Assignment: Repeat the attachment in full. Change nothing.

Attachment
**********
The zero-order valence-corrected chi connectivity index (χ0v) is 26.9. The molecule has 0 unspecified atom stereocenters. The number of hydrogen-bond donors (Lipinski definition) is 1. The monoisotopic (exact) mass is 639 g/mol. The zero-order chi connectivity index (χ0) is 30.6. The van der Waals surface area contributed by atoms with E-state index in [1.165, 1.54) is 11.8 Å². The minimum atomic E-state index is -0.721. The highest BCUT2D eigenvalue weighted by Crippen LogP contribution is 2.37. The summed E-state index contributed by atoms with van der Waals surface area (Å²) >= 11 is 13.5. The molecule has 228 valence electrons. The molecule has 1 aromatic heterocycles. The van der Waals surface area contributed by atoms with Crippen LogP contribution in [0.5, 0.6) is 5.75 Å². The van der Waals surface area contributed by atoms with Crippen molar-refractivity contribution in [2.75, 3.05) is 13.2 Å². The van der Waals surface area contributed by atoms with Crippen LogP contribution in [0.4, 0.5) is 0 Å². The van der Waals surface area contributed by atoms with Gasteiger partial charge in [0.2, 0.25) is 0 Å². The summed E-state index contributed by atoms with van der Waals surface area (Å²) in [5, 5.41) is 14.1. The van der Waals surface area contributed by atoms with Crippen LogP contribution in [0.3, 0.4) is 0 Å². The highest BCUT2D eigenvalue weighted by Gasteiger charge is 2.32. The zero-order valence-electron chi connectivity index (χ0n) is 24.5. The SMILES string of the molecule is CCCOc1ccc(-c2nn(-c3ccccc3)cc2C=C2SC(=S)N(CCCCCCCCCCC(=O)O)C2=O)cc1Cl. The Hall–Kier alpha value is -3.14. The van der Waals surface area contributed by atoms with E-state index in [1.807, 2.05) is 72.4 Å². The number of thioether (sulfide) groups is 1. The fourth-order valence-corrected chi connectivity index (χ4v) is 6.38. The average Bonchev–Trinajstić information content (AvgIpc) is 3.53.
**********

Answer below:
The zero-order valence-corrected chi connectivity index (χ0v) is 26.9. The molecule has 0 unspecified atom stereocenters. The number of hydrogen-bond donors (Lipinski definition) is 1. The monoisotopic (exact) mass is 639 g/mol. The zero-order chi connectivity index (χ0) is 30.6. The van der Waals surface area contributed by atoms with E-state index in [1.165, 1.54) is 11.8 Å². The minimum atomic E-state index is -0.721. The highest BCUT2D eigenvalue weighted by Crippen LogP contribution is 2.37. The summed E-state index contributed by atoms with van der Waals surface area (Å²) >= 11 is 13.5. The molecule has 228 valence electrons. The molecule has 1 aromatic heterocycles. The van der Waals surface area contributed by atoms with Crippen LogP contribution in [0.5, 0.6) is 5.75 Å². The van der Waals surface area contributed by atoms with Crippen molar-refractivity contribution in [2.75, 3.05) is 13.2 Å². The van der Waals surface area contributed by atoms with Crippen LogP contribution in [0.4, 0.5) is 0 Å². The van der Waals surface area contributed by atoms with Gasteiger partial charge in [0.2, 0.25) is 0 Å². The summed E-state index contributed by atoms with van der Waals surface area (Å²) in [5, 5.41) is 14.1. The van der Waals surface area contributed by atoms with Crippen LogP contribution in [0.3, 0.4) is 0 Å². The highest BCUT2D eigenvalue weighted by Gasteiger charge is 2.32. The zero-order valence-electron chi connectivity index (χ0n) is 24.5. The SMILES string of the molecule is CCCOc1ccc(-c2nn(-c3ccccc3)cc2C=C2SC(=S)N(CCCCCCCCCCC(=O)O)C2=O)cc1Cl. The Hall–Kier alpha value is -3.14. The van der Waals surface area contributed by atoms with E-state index in [1.807, 2.05) is 72.4 Å². The number of thioether (sulfide) groups is 1. The fourth-order valence-corrected chi connectivity index (χ4v) is 6.38. The average Bonchev–Trinajstić information content (AvgIpc) is 3.53.